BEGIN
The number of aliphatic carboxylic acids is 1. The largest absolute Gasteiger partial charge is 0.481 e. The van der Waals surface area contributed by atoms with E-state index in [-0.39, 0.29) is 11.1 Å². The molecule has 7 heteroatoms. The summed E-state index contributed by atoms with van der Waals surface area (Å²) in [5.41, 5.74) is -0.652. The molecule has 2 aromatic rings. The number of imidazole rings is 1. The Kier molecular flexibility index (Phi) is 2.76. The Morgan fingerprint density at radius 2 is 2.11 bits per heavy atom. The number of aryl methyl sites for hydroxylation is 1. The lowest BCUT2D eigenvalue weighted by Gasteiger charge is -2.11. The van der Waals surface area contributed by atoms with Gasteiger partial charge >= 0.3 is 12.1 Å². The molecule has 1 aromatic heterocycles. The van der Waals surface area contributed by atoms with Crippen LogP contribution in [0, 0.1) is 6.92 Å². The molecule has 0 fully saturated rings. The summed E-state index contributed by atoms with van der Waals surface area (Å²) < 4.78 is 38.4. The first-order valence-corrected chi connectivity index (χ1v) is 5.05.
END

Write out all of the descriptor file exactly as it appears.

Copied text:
The number of aliphatic carboxylic acids is 1. The largest absolute Gasteiger partial charge is 0.481 e. The van der Waals surface area contributed by atoms with E-state index in [-0.39, 0.29) is 11.1 Å². The molecule has 7 heteroatoms. The summed E-state index contributed by atoms with van der Waals surface area (Å²) in [5.41, 5.74) is -0.652. The molecule has 2 aromatic rings. The number of imidazole rings is 1. The Kier molecular flexibility index (Phi) is 2.76. The Morgan fingerprint density at radius 2 is 2.11 bits per heavy atom. The number of aryl methyl sites for hydroxylation is 1. The lowest BCUT2D eigenvalue weighted by Gasteiger charge is -2.11. The van der Waals surface area contributed by atoms with Gasteiger partial charge >= 0.3 is 12.1 Å². The molecule has 1 aromatic heterocycles. The van der Waals surface area contributed by atoms with Crippen LogP contribution in [0, 0.1) is 6.92 Å². The molecule has 0 fully saturated rings. The summed E-state index contributed by atoms with van der Waals surface area (Å²) < 4.78 is 38.4. The first-order valence-corrected chi connectivity index (χ1v) is 5.05.